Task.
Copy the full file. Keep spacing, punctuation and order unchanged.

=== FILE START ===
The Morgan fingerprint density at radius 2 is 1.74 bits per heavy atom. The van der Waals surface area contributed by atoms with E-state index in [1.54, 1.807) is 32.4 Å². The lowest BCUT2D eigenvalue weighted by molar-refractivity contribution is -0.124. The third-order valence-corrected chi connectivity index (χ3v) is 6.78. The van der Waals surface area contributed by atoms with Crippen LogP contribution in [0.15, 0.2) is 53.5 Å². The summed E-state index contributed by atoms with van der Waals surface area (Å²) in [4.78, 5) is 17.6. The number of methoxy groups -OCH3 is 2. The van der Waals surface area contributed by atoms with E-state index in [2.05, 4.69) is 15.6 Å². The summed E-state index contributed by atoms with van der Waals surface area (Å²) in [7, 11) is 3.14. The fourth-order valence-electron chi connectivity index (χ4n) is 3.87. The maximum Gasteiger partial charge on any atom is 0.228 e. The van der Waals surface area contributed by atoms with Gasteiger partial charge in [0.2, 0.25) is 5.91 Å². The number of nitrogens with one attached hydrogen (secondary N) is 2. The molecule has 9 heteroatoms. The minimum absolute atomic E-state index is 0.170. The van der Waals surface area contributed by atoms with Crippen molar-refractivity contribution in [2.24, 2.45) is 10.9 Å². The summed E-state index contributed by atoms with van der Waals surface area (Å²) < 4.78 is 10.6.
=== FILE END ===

The Morgan fingerprint density at radius 2 is 1.74 bits per heavy atom. The van der Waals surface area contributed by atoms with E-state index in [1.54, 1.807) is 32.4 Å². The lowest BCUT2D eigenvalue weighted by molar-refractivity contribution is -0.124. The third-order valence-corrected chi connectivity index (χ3v) is 6.78. The van der Waals surface area contributed by atoms with Crippen LogP contribution in [0.15, 0.2) is 53.5 Å². The summed E-state index contributed by atoms with van der Waals surface area (Å²) in [4.78, 5) is 17.6. The number of methoxy groups -OCH3 is 2. The van der Waals surface area contributed by atoms with E-state index in [2.05, 4.69) is 15.6 Å². The summed E-state index contributed by atoms with van der Waals surface area (Å²) in [7, 11) is 3.14. The fourth-order valence-electron chi connectivity index (χ4n) is 3.87. The maximum Gasteiger partial charge on any atom is 0.228 e. The van der Waals surface area contributed by atoms with Gasteiger partial charge in [0.2, 0.25) is 5.91 Å². The number of nitrogens with one attached hydrogen (secondary N) is 2. The molecule has 9 heteroatoms. The minimum absolute atomic E-state index is 0.170. The van der Waals surface area contributed by atoms with Crippen molar-refractivity contribution in [2.24, 2.45) is 10.9 Å². The summed E-state index contributed by atoms with van der Waals surface area (Å²) < 4.78 is 10.6.